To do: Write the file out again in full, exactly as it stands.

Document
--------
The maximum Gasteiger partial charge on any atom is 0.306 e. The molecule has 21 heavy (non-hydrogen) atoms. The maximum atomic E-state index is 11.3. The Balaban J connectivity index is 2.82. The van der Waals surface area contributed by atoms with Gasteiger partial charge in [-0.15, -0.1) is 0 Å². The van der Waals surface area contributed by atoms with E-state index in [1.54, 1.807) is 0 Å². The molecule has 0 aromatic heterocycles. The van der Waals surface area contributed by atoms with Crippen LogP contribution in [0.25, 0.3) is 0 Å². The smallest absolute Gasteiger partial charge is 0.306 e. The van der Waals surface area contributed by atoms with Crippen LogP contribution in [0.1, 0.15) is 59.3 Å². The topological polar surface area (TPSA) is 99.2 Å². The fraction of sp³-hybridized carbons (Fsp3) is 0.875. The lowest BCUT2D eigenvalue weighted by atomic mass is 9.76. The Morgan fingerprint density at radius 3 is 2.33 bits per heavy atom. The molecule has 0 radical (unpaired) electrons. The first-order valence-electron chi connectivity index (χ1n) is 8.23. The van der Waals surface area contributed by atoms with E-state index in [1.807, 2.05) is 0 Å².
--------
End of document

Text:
The maximum Gasteiger partial charge on any atom is 0.306 e. The molecule has 21 heavy (non-hydrogen) atoms. The maximum atomic E-state index is 11.3. The Balaban J connectivity index is 2.82. The van der Waals surface area contributed by atoms with Gasteiger partial charge in [-0.15, -0.1) is 0 Å². The van der Waals surface area contributed by atoms with E-state index in [1.54, 1.807) is 0 Å². The molecule has 0 aromatic heterocycles. The van der Waals surface area contributed by atoms with Crippen LogP contribution in [0.25, 0.3) is 0 Å². The smallest absolute Gasteiger partial charge is 0.306 e. The van der Waals surface area contributed by atoms with Crippen LogP contribution in [0.1, 0.15) is 59.3 Å². The topological polar surface area (TPSA) is 99.2 Å². The fraction of sp³-hybridized carbons (Fsp3) is 0.875. The lowest BCUT2D eigenvalue weighted by atomic mass is 9.76. The Morgan fingerprint density at radius 3 is 2.33 bits per heavy atom. The molecule has 0 radical (unpaired) electrons. The first-order valence-electron chi connectivity index (χ1n) is 8.23. The van der Waals surface area contributed by atoms with E-state index in [1.807, 2.05) is 0 Å².